Story time, handsome people.
I graduated with a History degree in the summer last year.
Three years. Three, gruelling, tedious, stressful years.
History is a great subject. I love it dearly. But, sadly, what I don’t love is the University system, forcing a sunshine child like myself to hide amongst the yellowing, withered tomes of a dusty library. I can feel my skin stretching into parchment just thinking about it. Moisturise me, I’m starting to look like Cassandra.
I just wanted to dance and sing and bask in the sunshine, the nature, moss, trees and birds. It was agony to be inside, a recluse tasked with reading volumes of books at such a pace that any and all would gasp for a breath.
Truth be told, I struggle with reading. The educational psych said something about my processing speed. I’m a bit slow you see, and reading is often exhausting and challenging, especially when I have to read anything that I don’t initially have an interest in.
I was constantly reprimanded by my department for going off topic, for flagrantly ignoring the essay question, but honestly? I didn’t care. If I couldn’t do just that at least sometimes, I would have turned to dust (melodrama who?).
My Universities motto was: ‘In Limine Sapientiae’. It means ‘On the threshold of wisdom’. Well, it should have been ‘On the threshold of boredom and beyond‘. Reading was such a chore, an enforced chore. The worst kind of chore.
To add to all the laborious library prison time I was subjected to, I had fallen out with writing altogether.
Writing became, how can I describe? An extremely stressful, unpleasant and limiting exercise, all the things I have since realised it is not. Because support was poor, I was left to fend for myself, trying to gauge the right kind of style, direction and tempo for my essays. My anxiety levels were extremely high. It manifested in obsession with re-drafting minute word choices. With cutting and editing chunks of text. With a chronic sense of dissatisfaction in everything I produced. Writing was wound and bound with my ever increasing levels of depression and anxiety. They were inseparable.
My dissertation was, let me find a metaphor, like stabbing myself repeatedly and hoping to divine, from my own gore, the direction to take. I was suffering with the worst depression I have ever experienced for the entirety of my final year. Bringing pen to paper, even sitting down in this restless, unfocused and painful state was almost impossible. I submitted two weeks after the deadline. My final extension was not even enough to force me to work until the final five days. Something switched. The fear, sufficiently gripping, pushed me into a frenzy. I didn’t see anyone for five days except to leave my room for a bit of food. I was up the entire final night. I handed in my submission, exhausted, miserable and utterly finished with education.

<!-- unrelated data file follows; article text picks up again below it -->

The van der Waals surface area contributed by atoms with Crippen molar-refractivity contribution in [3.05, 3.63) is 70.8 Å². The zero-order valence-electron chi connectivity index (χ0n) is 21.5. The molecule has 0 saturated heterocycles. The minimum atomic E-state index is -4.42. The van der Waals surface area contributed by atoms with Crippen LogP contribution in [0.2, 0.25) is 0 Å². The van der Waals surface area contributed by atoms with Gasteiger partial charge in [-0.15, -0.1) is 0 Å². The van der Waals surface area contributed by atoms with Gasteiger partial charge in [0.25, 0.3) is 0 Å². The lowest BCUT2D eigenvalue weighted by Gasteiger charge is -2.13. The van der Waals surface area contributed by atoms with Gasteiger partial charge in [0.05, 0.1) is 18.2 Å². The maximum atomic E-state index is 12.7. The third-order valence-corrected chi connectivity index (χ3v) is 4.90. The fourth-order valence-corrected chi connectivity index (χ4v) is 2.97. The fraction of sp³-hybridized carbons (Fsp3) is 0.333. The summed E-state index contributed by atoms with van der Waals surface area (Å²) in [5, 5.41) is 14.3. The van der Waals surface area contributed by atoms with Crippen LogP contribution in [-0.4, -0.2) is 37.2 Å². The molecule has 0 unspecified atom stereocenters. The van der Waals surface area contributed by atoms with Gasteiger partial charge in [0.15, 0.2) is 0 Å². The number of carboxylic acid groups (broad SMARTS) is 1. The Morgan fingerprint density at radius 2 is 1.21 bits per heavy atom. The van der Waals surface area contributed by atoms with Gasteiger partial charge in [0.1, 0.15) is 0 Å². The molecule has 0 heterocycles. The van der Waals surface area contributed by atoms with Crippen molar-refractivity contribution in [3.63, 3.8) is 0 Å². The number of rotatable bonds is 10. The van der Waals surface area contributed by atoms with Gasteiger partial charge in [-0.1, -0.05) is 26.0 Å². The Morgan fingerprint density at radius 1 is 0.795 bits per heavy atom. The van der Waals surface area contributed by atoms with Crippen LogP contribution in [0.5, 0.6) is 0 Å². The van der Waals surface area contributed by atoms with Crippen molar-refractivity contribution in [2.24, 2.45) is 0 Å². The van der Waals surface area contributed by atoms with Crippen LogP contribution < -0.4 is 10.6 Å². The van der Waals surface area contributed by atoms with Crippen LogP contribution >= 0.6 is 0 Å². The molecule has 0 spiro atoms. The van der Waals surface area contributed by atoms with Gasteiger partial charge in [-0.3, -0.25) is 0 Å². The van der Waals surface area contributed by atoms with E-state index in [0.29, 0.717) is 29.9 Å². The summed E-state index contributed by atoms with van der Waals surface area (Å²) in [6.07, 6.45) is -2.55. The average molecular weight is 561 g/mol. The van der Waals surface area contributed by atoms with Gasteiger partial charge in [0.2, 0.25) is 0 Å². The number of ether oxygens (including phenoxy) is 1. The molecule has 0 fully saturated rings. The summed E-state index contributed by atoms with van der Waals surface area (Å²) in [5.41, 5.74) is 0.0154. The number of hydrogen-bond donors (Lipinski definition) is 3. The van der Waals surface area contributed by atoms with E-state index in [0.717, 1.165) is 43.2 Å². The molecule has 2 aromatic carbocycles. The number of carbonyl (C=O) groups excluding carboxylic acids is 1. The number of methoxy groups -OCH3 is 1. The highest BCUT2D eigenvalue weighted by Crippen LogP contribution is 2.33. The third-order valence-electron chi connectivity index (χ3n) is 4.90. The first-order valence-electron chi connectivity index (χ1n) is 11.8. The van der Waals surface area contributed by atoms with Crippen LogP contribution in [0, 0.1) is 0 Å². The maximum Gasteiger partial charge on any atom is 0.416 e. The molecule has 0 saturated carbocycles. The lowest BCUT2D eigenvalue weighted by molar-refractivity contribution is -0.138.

The whole experience of writing at university had so upset me that I didn’t even go to my own graduation. These three years had been tiring and lonely, I had all but withdrawn from daily life. I was, at the same time, furious. How could the education system fail me so extensively? Support was minimal and I had even experienced cruel and callous departmental sanctions for my truancy (actually depression, dissolution and social anxiety). I would have burned that paper certificate, had I not worked so hard against these odds to complete the course.
Still, I struggled to reconcile the practice of writing, the stress of university and the cold overseers in the department, with the idea that I had succeeded. To this day, I still struggle to look at that certificate with anything other than contempt.
After this time, I began to work full time, not in a job I wanted to do, but in something with a routine that paid reasonably well. I started to heal a bit from the experience. I started to go to counselling, started to eat better, started to meditate more, started to be more comfortable around other people. My only real experience with writing had been as a student and within the frame of an essay. I had also written a few articles at university and some personal blog posts on this site during the time, however I had not reached a point where I believed that writing could help do anything other than prove a point. I had not reached the point I am at now, where I believe that writing is better used to heal and to teach.
I think a shift in perspective and being outside the bubble of the institution taught me to re-frame writing. To use it for myself as a way to learn about who I am and what I can do in this life.
I have to add that I do have University to thank for the discipline and development of my relationship with language. If I had not entered into it in this way, I do not know whether I would have gained so many tools to command it. I can communicate what I mean, but I am no longer confined by the restraints of a sluggish system which does not cater to someone like me. It is looking optimistic from here, as I continue to search for what inspires me. Christian Mihai’s blog, The Art of Writing, talks about pursuing your values in your writing and using it to help people. I hope that my experiences and reflections will help myself and others find and keep their passion in writing.
In time, I do not know what shape this blog will take, but hopefully, with a new found passion and enjoyment, a direction and purpose, it can only take even more beautiful forms.
Find your bliss and use writing as your map,